|People v McCoy|
|2011 NY Slip Op 07871 [89 AD3d 1218]|
|November 10, 2011|
|Appellate Division, Third Department|
|Published by New York State Law Reporting Bureau pursuant to Judiciary Law § 431.|
|The People of the State of New York, Respondent, v Tammara McCoy, Also Known as Kesha, Appellant.|
P. David Soares, District Attorney, Albany (Steven M. Sharp of counsel), for
P. David Soares, District Attorney, Albany (Steven M. Sharp of counsel), for respondent.
Kavanagh, J. Appeal from a judgment of the Supreme Court (Lamont, J.), rendered March 19, 2009 in Albany County, upon a verdict convicting defendant of the crimes of murder in the second degree and conspiracy in the second degree.
On November 14, 2007, the City of Albany Police Department received a call that shots had been fired in the vicinity of 637 South Pearl Street in the City of Albany. Upon arriving at the scene, the police found the victim lying on the ground dead from an apparent gunshot wound. As they were securing the crime scene, the police were approached by defendant, who stated that the victim might be her estranged husband. Subsequently, after the police completed their investigation, defendant was arrested and charged with conspiring with one Jamar Johnson to murder her husband. An indictment was later filed, charging defendant with, among other crimes,[FN1] murder in the second degree and conspiracy in the second degree.[FN2] After a jury trial, [*2]defendant was convicted of these charges, and sentenced to an aggregate prison term of 25 years to life. Defendant now appeals.
There are three principal issues that have been raised by defendant in this appeal. The first is that statements she made on the night of her husband's death should have been suppressed and not admitted into evidence at her trial because she had been subjected to a custodial interrogation while at police headquarters before being advised of her constitutional rights.
As a general rule, statements obtained by the police from a suspect who is in custody are only admissible if made after the individual has been advised of his or her constitutional rights, and has made a knowing and intelligent waiver of them (see People v Miller, 82 AD3d 1278, 1279 , lv denied 16 NY3d 861 ; People v Culver, 69 AD3d 976, 976-977 ). A suspect's custodial status is a fact-driven determination that is largely dependent on the circumstances that existed when the statements were made and focuses on "the amount of time the person spent with the police, whether his or her freedom of action was significantly restricted, the location of the questioning and the atmosphere under which it was conducted, the person's degree of cooperation, whether he or she was apprised of his or her constitutional rights and whether the questioning was investigatory or accusatory in nature" (People v Hardy, 223 AD2d 839, 840 ). The burden is on the People to prove beyond a reasonable doubt that the individual was not in custody before Miranda warnings were given (see People v Baggett, 57 AD3d 1093, 1094 ), and the ultimate question to be answered is "whether a reasonable person innocent of any wrongdoing would have believed that he or she was not free to leave" at the time he or she was being questioned (People v Paulman, 5 NY3d 122, 129 ; see People v Lewis, 83 AD3d 1206, 1207-1208 , lv denied 17 NY3d 797 ; People v Baggett, 57 AD3d at 1094).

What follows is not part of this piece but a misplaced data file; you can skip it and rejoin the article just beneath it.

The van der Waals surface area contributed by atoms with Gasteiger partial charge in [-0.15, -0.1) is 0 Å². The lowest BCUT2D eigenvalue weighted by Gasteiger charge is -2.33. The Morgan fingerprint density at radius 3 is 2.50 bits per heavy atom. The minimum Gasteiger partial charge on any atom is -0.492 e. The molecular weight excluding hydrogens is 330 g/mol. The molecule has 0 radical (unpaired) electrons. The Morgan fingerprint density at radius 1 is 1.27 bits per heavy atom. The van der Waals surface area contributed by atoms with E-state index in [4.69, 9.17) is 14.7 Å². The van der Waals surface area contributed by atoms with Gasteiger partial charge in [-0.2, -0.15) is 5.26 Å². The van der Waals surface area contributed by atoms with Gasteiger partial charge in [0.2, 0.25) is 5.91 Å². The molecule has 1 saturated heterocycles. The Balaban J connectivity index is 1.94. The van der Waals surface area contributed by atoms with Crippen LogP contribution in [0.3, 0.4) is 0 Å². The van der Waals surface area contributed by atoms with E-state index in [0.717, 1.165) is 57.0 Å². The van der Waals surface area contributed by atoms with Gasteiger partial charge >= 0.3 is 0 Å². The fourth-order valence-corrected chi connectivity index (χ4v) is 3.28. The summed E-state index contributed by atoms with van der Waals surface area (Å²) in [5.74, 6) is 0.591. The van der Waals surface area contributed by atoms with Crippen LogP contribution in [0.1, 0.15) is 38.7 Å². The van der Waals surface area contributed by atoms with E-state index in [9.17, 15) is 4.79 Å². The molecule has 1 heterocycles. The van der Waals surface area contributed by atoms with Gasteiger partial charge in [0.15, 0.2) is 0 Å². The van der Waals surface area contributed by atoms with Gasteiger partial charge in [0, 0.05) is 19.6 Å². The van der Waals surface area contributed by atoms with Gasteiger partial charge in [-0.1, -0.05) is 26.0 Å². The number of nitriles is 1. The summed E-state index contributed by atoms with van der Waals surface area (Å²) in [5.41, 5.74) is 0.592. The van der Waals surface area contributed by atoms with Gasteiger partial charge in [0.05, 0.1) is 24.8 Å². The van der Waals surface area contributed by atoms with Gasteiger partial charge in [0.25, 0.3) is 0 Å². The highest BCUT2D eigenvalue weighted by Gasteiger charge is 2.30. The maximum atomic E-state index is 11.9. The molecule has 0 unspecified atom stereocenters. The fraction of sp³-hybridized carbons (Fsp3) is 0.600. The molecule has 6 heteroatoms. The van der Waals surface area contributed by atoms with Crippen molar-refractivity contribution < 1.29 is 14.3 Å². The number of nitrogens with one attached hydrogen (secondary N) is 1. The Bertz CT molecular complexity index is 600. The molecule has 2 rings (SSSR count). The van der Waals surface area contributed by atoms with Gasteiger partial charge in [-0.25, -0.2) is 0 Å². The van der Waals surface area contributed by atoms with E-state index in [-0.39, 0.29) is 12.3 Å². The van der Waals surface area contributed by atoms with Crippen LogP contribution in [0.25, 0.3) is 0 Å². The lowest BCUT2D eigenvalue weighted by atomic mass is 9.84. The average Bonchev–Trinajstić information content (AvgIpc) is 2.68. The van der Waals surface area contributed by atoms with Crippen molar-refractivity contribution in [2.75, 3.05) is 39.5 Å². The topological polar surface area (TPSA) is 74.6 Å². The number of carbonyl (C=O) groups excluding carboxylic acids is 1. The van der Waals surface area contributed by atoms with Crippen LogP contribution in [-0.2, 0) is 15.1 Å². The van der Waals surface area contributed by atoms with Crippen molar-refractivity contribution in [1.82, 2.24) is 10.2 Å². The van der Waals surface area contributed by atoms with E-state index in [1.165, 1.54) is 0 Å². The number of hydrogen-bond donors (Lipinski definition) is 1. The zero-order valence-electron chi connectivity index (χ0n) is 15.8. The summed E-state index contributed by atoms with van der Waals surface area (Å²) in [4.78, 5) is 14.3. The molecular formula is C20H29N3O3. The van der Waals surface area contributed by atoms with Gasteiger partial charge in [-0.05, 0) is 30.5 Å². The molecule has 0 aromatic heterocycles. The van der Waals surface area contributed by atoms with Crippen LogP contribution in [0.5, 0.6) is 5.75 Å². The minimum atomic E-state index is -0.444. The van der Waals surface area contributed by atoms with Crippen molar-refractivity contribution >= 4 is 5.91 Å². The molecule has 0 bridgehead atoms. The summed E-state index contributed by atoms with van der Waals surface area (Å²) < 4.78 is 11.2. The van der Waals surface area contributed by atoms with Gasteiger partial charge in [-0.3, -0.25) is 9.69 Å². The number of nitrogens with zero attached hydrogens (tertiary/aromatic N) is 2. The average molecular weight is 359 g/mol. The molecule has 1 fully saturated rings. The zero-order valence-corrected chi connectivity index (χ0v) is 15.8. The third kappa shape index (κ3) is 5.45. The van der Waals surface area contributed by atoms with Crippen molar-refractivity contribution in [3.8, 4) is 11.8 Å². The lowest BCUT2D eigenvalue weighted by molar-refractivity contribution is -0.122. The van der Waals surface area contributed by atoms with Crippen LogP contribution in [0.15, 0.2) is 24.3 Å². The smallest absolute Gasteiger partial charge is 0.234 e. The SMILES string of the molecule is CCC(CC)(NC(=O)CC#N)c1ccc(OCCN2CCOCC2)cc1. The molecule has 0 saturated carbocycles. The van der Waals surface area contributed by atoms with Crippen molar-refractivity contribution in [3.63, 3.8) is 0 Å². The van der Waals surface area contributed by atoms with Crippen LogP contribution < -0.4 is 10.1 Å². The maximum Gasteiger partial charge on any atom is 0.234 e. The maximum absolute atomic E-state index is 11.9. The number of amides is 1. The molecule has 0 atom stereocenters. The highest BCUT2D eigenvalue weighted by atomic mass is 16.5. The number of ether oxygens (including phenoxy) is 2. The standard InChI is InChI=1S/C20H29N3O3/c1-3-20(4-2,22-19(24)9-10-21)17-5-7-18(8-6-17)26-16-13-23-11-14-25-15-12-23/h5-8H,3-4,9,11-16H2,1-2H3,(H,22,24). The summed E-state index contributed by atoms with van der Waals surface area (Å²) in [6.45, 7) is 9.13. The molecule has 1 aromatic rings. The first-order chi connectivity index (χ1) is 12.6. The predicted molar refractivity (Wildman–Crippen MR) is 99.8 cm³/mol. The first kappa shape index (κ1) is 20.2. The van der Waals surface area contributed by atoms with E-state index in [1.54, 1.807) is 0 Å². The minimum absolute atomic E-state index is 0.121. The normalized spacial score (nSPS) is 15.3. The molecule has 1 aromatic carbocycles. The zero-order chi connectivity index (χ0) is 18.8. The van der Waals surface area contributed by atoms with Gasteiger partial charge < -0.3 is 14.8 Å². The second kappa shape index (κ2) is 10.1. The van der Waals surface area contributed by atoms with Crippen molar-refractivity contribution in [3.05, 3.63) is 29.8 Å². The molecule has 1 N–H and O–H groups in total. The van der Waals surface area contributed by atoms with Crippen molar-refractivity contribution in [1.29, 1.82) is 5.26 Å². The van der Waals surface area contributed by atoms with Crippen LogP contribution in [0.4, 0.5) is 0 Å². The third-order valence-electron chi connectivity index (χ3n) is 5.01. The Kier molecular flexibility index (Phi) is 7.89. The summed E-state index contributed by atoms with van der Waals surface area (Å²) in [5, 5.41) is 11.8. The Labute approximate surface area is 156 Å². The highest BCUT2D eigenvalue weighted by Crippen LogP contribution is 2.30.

At the Huntley hearing, the People offered testimony from two police officers who stated that after arriving at the scene of the shooting, they were approached by defendant who told them that she believed her estranged husband may have been the victim of the shooting. As a result of this disclosure, defendant was asked, and agreed, to accompany the police to police headquarters. She arrived at police headquarters at approximately 11:45 p.m. and was escorted to a room, where she was interviewed by Detective Thomas Kubisch regarding her activities that evening and her contact with the victim prior to the shooting. At the outset of the interview, defendant consented to the police examining her cell phone and later permitted them to go and enter her apartment to retrieve a phone charger, as well as a photograph of a man with whom she claimed she had just ended a relationship.